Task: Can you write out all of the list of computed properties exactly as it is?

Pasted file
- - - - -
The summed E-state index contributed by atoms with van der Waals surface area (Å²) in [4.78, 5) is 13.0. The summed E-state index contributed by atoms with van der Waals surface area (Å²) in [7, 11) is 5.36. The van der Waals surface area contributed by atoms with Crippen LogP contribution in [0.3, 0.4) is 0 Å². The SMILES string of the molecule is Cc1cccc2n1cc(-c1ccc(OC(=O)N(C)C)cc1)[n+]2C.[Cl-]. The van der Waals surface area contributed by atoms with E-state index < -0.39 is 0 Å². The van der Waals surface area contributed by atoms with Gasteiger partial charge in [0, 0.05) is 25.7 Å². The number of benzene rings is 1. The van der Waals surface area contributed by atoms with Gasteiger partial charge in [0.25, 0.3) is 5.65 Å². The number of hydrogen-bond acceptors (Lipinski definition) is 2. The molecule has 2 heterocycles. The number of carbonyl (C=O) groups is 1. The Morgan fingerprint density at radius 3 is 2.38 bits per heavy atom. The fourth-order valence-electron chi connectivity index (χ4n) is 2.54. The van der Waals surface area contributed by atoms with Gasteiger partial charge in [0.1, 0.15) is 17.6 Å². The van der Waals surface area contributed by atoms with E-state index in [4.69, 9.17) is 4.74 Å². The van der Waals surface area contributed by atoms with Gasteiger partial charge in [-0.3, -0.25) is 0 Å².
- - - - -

The summed E-state index contributed by atoms with van der Waals surface area (Å²) in [4.78, 5) is 13.0. The summed E-state index contributed by atoms with van der Waals surface area (Å²) in [7, 11) is 5.36. The van der Waals surface area contributed by atoms with Crippen LogP contribution in [0.3, 0.4) is 0 Å². The SMILES string of the molecule is Cc1cccc2n1cc(-c1ccc(OC(=O)N(C)C)cc1)[n+]2C.[Cl-]. The van der Waals surface area contributed by atoms with E-state index < -0.39 is 0 Å². The van der Waals surface area contributed by atoms with Gasteiger partial charge in [0, 0.05) is 25.7 Å². The number of benzene rings is 1. The van der Waals surface area contributed by atoms with Gasteiger partial charge in [0.25, 0.3) is 5.65 Å². The number of hydrogen-bond acceptors (Lipinski definition) is 2. The molecule has 2 heterocycles. The number of carbonyl (C=O) groups is 1. The Morgan fingerprint density at radius 3 is 2.38 bits per heavy atom. The fourth-order valence-electron chi connectivity index (χ4n) is 2.54. The van der Waals surface area contributed by atoms with Gasteiger partial charge in [0.1, 0.15) is 17.6 Å². The van der Waals surface area contributed by atoms with E-state index in [4.69, 9.17) is 4.74 Å². The van der Waals surface area contributed by atoms with Gasteiger partial charge in [-0.3, -0.25) is 0 Å².